Meyerson was an authority on urban planning. He was professor of public policy and the president of the State University of New York at Buffalo. Over the course of his career, he worked at a number of universities including Harvard and UC Berkeley. Meyerson authored several books including Politics, Planning and Public Interest and Face of the Metropolis. During his early career in city planning, Meyerson called for the integration of social science and economics. Meyerson was a United Nations advisor and delegate, as well as a consultant to several West African nations and to the Governor of the Tokyo Metropolitan Area. He founded London’s Centre for Environmental Studies and Japan’s International Centre for the Study of East Asian Development. He was an advisor to France’s Institut National de la Communication Audiovisuelle. He chaired the International Institute for Education and was President of the International Association of Universities. He held leadership positions with many US organizations dedicated to urban affairs, education, science, foreign policy, conservation, and the arts. He served on several White House task forces and on the councils of government agencies. He was also decorated by the governments of France, Italy, and Japan. He received numerous prizes and held over 20 honorary degrees, including a doctor of laws degree conferred by Penn in 1970.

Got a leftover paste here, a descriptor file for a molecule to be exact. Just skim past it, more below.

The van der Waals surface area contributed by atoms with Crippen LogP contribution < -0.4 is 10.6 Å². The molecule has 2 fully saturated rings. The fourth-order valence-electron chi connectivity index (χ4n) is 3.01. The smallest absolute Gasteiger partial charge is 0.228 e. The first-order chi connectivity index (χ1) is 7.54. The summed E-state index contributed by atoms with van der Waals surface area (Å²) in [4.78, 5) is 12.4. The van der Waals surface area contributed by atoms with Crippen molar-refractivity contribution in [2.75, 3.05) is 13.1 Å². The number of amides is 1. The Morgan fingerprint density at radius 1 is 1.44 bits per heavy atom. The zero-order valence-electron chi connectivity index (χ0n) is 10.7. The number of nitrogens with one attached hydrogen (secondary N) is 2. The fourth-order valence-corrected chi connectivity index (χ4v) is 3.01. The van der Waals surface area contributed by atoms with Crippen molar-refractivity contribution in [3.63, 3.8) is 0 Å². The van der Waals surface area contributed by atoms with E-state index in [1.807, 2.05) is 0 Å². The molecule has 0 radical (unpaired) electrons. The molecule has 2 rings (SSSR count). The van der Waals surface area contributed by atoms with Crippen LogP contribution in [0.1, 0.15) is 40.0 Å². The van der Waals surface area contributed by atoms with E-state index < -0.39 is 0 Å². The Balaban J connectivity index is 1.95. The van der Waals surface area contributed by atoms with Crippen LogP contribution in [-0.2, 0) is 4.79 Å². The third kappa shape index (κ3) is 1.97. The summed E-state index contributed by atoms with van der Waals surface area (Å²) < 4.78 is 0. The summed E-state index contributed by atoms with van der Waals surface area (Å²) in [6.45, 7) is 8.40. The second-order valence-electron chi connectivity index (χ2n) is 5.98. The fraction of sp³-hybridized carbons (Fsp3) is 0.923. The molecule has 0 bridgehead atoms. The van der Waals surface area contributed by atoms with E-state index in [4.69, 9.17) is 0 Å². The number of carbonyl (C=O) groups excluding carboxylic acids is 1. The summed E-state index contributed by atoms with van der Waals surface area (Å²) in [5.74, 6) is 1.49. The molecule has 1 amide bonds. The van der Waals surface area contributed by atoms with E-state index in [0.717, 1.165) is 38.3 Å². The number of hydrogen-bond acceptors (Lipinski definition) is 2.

During the symposium, Meyerson appeared on a panel with Dr. D.A. Soberman, dean of law, Dr. Stanley Lash and Graham Andrews, professors of civil engineering, Craig Callon-Jones, law student, and Miss Gail Ferguson, a political science student. These was a great deal of interest in his speaking engagements because Queen’s was discussing the establishment of a school of urban and regional planning at the time. In his lecture, Meyerson said that city planners didn’t realize that their perception of the public interest was class-bound, resulting in planning programs that affected the shape of the urban environment unintentionally having large discrepancies between their purposes and their benefits. For example, he criticized the project of urban renewal and its focus on ‘slum clearance’ as being identical to, in the United States, ‘Black clearance,’ making room for middle-class populations.

Northrup Frye

The Ethics of Change -The Role of the University

Frye during the symposium.